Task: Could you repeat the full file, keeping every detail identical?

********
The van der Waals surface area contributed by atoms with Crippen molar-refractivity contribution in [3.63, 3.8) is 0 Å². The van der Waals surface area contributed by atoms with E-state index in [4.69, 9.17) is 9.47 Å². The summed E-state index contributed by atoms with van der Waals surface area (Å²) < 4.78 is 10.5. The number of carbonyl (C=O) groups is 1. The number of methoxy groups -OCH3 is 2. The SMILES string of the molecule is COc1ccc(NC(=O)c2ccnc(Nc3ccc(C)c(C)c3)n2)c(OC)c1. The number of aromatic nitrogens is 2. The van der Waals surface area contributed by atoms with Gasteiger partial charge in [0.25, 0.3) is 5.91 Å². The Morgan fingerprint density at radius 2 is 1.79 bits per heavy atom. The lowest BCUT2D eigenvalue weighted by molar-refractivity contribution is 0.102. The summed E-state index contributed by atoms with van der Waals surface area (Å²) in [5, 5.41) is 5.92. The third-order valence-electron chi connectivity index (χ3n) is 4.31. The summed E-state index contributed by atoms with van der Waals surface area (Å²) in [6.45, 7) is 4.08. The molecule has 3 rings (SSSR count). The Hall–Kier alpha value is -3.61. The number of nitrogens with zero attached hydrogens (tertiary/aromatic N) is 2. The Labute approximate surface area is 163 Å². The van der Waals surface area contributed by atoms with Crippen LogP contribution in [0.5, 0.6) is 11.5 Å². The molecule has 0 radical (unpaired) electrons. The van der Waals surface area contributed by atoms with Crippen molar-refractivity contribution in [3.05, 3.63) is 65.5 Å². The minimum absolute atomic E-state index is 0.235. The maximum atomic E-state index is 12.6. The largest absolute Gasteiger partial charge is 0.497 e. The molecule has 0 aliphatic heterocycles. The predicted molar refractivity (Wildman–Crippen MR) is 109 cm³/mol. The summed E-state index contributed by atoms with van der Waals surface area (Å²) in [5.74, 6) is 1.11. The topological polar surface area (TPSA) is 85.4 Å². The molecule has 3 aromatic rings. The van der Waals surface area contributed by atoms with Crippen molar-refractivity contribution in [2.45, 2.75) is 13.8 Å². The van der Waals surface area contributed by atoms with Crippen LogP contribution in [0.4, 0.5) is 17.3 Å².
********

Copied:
The van der Waals surface area contributed by atoms with Crippen molar-refractivity contribution in [3.63, 3.8) is 0 Å². The van der Waals surface area contributed by atoms with E-state index in [4.69, 9.17) is 9.47 Å². The summed E-state index contributed by atoms with van der Waals surface area (Å²) < 4.78 is 10.5. The number of carbonyl (C=O) groups is 1. The number of methoxy groups -OCH3 is 2. The SMILES string of the molecule is COc1ccc(NC(=O)c2ccnc(Nc3ccc(C)c(C)c3)n2)c(OC)c1. The number of aromatic nitrogens is 2. The van der Waals surface area contributed by atoms with Gasteiger partial charge in [0.25, 0.3) is 5.91 Å². The Morgan fingerprint density at radius 2 is 1.79 bits per heavy atom. The lowest BCUT2D eigenvalue weighted by molar-refractivity contribution is 0.102. The summed E-state index contributed by atoms with van der Waals surface area (Å²) in [5, 5.41) is 5.92. The third-order valence-electron chi connectivity index (χ3n) is 4.31. The summed E-state index contributed by atoms with van der Waals surface area (Å²) in [6.45, 7) is 4.08. The molecule has 3 rings (SSSR count). The Hall–Kier alpha value is -3.61. The number of nitrogens with zero attached hydrogens (tertiary/aromatic N) is 2. The Labute approximate surface area is 163 Å². The van der Waals surface area contributed by atoms with Crippen LogP contribution in [0.5, 0.6) is 11.5 Å². The molecule has 0 radical (unpaired) electrons. The van der Waals surface area contributed by atoms with Crippen molar-refractivity contribution in [3.05, 3.63) is 65.5 Å². The minimum absolute atomic E-state index is 0.235. The maximum atomic E-state index is 12.6. The largest absolute Gasteiger partial charge is 0.497 e. The molecule has 0 aliphatic heterocycles. The predicted molar refractivity (Wildman–Crippen MR) is 109 cm³/mol. The summed E-state index contributed by atoms with van der Waals surface area (Å²) in [5.74, 6) is 1.11. The topological polar surface area (TPSA) is 85.4 Å². The molecule has 3 aromatic rings. The van der Waals surface area contributed by atoms with Crippen molar-refractivity contribution in [2.45, 2.75) is 13.8 Å². The van der Waals surface area contributed by atoms with Crippen LogP contribution in [0.4, 0.5) is 17.3 Å².